Front Page Titles (by Subject) 5.: Socialism in Russia and in Germany - Omnipotent Government: The Rise of the Total State and Total War
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5.: Socialism in Russia and in Germany - Ludwig von Mises, Omnipotent Government: The Rise of the Total State and Total War 
Omnipotent Government: The Rise of the Total State and Total War, edited with a Foreword by Bettina Bien Greaves (Indianapolis: Indiana, 2011).
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Socialism in Russia and in Germany
The attempts of the Russian Bolsheviks and of the German Nazis to transform socialism from a program into reality have not had to meet the problem of economic calculation under socialism. These two socialist systems have been working within a world the greater part of which still clings to a market economy. The rulers of these socialist states base the calculations on which they make their decisions on the prices established abroad. Without the help of these prices their actions would be aimless and planless. Only in so far as they refer to this price system are they able to calculate, keep books, and prepare their plans. With this fact in mind we may agree with the statement of various socialist authors and politicians that socialism in only one or a few countries is not yet true socialism. Of course these men attach a quite different meaning to their assertions. They are trying to say that the full blessings of socialism can be reaped only in a world-embracing socialist community. The rest of us, on the contrary, must recognize that socialism will result in complete chaos precisely if it is applied in the greater part of the world.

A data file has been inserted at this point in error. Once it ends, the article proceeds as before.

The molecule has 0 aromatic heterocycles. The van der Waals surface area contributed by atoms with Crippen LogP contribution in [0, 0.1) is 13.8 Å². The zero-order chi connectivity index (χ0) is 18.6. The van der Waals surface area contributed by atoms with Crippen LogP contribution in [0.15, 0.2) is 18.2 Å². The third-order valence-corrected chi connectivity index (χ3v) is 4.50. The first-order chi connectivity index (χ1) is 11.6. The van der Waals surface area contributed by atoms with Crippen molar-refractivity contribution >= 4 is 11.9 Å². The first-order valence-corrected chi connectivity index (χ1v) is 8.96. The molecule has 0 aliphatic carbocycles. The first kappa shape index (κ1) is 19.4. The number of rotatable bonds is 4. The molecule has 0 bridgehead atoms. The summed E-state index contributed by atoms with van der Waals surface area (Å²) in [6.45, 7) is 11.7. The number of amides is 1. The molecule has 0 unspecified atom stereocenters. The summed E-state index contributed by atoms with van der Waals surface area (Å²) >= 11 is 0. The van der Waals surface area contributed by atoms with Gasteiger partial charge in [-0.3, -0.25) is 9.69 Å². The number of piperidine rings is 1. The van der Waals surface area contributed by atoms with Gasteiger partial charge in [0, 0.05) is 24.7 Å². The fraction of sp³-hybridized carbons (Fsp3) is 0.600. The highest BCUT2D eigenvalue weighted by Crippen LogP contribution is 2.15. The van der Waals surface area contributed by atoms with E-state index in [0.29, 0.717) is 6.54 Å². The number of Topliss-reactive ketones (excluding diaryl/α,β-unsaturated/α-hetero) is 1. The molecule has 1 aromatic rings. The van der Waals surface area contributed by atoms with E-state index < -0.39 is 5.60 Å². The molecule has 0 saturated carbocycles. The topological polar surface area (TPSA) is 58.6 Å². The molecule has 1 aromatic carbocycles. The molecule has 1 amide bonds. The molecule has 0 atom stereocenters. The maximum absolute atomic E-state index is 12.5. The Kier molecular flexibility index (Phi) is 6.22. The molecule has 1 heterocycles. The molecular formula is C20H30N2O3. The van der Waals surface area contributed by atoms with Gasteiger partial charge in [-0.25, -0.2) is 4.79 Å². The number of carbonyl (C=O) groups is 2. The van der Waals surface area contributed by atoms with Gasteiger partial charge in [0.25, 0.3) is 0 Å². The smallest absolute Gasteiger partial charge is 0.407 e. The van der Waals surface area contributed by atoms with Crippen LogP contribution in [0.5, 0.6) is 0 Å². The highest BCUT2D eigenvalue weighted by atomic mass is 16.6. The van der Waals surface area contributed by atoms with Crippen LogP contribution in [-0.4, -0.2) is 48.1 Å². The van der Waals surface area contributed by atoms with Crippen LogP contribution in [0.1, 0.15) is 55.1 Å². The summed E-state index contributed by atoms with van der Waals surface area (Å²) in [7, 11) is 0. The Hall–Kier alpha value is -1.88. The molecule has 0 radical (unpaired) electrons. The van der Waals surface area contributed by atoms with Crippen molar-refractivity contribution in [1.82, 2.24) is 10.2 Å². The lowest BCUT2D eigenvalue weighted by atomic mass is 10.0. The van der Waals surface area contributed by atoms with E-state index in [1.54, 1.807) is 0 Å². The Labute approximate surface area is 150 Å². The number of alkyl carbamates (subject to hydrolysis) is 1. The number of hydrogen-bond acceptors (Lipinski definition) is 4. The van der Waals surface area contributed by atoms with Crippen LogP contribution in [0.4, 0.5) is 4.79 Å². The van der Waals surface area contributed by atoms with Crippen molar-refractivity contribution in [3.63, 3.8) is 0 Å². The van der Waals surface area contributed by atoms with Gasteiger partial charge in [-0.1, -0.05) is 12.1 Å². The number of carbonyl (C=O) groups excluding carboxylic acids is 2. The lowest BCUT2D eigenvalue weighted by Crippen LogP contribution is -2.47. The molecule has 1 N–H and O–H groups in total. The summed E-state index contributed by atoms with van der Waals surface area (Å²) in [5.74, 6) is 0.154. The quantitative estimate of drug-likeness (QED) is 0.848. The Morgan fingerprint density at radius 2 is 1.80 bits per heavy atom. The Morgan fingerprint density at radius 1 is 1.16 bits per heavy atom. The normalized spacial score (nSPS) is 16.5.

The German and the Russian systems of socialism have in common the fact that the government has full control of the means of production. It decides what shall be produced and how. It allots to each individual a share of consumer’s goods for his consumption. These systems would not have to be called socialist if it were otherwise.
But there is a difference between the two systems—though it does not concern the essential features of socialism.